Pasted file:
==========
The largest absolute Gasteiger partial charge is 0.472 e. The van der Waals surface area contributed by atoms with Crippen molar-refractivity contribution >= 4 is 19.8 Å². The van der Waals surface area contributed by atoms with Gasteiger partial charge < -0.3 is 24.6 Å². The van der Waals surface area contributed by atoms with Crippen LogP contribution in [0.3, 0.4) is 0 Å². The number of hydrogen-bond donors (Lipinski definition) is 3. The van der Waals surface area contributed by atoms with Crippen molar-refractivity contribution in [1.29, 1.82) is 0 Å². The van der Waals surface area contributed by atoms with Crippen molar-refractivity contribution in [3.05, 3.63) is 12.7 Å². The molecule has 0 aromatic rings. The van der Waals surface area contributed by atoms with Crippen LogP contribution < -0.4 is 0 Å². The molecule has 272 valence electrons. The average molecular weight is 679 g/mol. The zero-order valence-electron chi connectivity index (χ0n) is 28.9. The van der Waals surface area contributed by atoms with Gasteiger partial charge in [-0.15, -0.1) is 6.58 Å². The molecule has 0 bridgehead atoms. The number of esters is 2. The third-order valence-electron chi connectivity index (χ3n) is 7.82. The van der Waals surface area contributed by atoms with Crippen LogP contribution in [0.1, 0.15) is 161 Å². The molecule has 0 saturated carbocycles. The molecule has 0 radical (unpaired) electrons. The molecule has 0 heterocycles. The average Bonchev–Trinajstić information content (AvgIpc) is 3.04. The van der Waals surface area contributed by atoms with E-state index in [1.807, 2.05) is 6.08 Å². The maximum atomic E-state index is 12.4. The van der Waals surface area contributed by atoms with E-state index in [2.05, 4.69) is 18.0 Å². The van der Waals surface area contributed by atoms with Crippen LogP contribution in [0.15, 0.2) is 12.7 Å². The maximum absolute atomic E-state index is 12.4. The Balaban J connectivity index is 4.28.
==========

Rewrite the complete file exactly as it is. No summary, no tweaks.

The largest absolute Gasteiger partial charge is 0.472 e. The van der Waals surface area contributed by atoms with Crippen molar-refractivity contribution >= 4 is 19.8 Å². The van der Waals surface area contributed by atoms with Gasteiger partial charge < -0.3 is 24.6 Å². The van der Waals surface area contributed by atoms with Crippen LogP contribution in [0.3, 0.4) is 0 Å². The number of hydrogen-bond donors (Lipinski definition) is 3. The van der Waals surface area contributed by atoms with Crippen molar-refractivity contribution in [1.29, 1.82) is 0 Å². The van der Waals surface area contributed by atoms with Crippen molar-refractivity contribution in [3.05, 3.63) is 12.7 Å². The molecule has 0 aromatic rings. The van der Waals surface area contributed by atoms with Crippen LogP contribution < -0.4 is 0 Å². The molecule has 272 valence electrons. The average molecular weight is 679 g/mol. The zero-order valence-electron chi connectivity index (χ0n) is 28.9. The van der Waals surface area contributed by atoms with Gasteiger partial charge in [-0.15, -0.1) is 6.58 Å². The molecule has 0 bridgehead atoms. The number of esters is 2. The third-order valence-electron chi connectivity index (χ3n) is 7.82. The van der Waals surface area contributed by atoms with Crippen LogP contribution in [0.1, 0.15) is 161 Å². The molecule has 0 saturated carbocycles. The molecule has 0 radical (unpaired) electrons. The molecule has 0 heterocycles. The average Bonchev–Trinajstić information content (AvgIpc) is 3.04. The van der Waals surface area contributed by atoms with E-state index in [1.807, 2.05) is 6.08 Å². The maximum atomic E-state index is 12.4. The van der Waals surface area contributed by atoms with E-state index in [2.05, 4.69) is 18.0 Å². The van der Waals surface area contributed by atoms with Crippen LogP contribution in [0.15, 0.2) is 12.7 Å². The maximum absolute atomic E-state index is 12.4. The Balaban J connectivity index is 4.28.